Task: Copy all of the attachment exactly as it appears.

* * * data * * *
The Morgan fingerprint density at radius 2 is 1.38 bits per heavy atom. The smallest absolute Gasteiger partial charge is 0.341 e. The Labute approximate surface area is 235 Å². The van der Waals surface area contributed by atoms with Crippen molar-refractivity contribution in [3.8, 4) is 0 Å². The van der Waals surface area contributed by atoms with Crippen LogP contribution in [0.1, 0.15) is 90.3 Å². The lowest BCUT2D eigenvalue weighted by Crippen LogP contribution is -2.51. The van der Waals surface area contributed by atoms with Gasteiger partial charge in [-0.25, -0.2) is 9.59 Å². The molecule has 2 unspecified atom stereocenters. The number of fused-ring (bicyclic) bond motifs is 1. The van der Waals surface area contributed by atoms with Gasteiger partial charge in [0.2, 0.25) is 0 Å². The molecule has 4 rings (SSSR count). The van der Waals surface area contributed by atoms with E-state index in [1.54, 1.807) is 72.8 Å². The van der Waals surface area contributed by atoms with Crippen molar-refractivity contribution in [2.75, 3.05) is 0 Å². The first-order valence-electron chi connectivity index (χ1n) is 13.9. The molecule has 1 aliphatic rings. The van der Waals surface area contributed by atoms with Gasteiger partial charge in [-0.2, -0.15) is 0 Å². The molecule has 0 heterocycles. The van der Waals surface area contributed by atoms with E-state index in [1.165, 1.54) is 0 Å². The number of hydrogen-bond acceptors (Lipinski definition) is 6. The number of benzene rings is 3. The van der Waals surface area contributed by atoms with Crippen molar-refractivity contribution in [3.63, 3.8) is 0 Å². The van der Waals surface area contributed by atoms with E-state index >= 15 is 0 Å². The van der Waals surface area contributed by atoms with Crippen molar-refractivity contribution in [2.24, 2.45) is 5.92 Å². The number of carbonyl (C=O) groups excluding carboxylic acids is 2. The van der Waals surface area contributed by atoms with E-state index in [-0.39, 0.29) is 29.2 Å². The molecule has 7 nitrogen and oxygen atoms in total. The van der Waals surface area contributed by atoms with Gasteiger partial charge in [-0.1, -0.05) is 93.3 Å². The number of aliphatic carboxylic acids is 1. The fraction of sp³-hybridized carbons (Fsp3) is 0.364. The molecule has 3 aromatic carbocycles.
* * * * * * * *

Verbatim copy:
The Morgan fingerprint density at radius 2 is 1.38 bits per heavy atom. The smallest absolute Gasteiger partial charge is 0.341 e. The Labute approximate surface area is 235 Å². The van der Waals surface area contributed by atoms with Crippen molar-refractivity contribution in [3.8, 4) is 0 Å². The van der Waals surface area contributed by atoms with Crippen LogP contribution in [0.1, 0.15) is 90.3 Å². The lowest BCUT2D eigenvalue weighted by Crippen LogP contribution is -2.51. The van der Waals surface area contributed by atoms with Gasteiger partial charge in [-0.25, -0.2) is 9.59 Å². The molecule has 2 unspecified atom stereocenters. The number of fused-ring (bicyclic) bond motifs is 1. The van der Waals surface area contributed by atoms with Gasteiger partial charge in [0.2, 0.25) is 0 Å². The molecule has 4 rings (SSSR count). The van der Waals surface area contributed by atoms with E-state index in [1.54, 1.807) is 72.8 Å². The van der Waals surface area contributed by atoms with Crippen molar-refractivity contribution in [2.75, 3.05) is 0 Å². The first-order valence-electron chi connectivity index (χ1n) is 13.9. The molecule has 1 aliphatic rings. The van der Waals surface area contributed by atoms with Gasteiger partial charge in [-0.2, -0.15) is 0 Å². The molecule has 0 heterocycles. The van der Waals surface area contributed by atoms with E-state index in [1.165, 1.54) is 0 Å². The number of hydrogen-bond acceptors (Lipinski definition) is 6. The number of benzene rings is 3. The van der Waals surface area contributed by atoms with Crippen molar-refractivity contribution in [3.63, 3.8) is 0 Å². The van der Waals surface area contributed by atoms with E-state index >= 15 is 0 Å². The van der Waals surface area contributed by atoms with Crippen molar-refractivity contribution in [2.24, 2.45) is 5.92 Å². The number of carbonyl (C=O) groups excluding carboxylic acids is 2. The van der Waals surface area contributed by atoms with E-state index in [-0.39, 0.29) is 29.2 Å². The molecule has 7 nitrogen and oxygen atoms in total. The van der Waals surface area contributed by atoms with Gasteiger partial charge in [-0.1, -0.05) is 93.3 Å². The number of aliphatic carboxylic acids is 1. The fraction of sp³-hybridized carbons (Fsp3) is 0.364. The molecule has 3 aromatic carbocycles.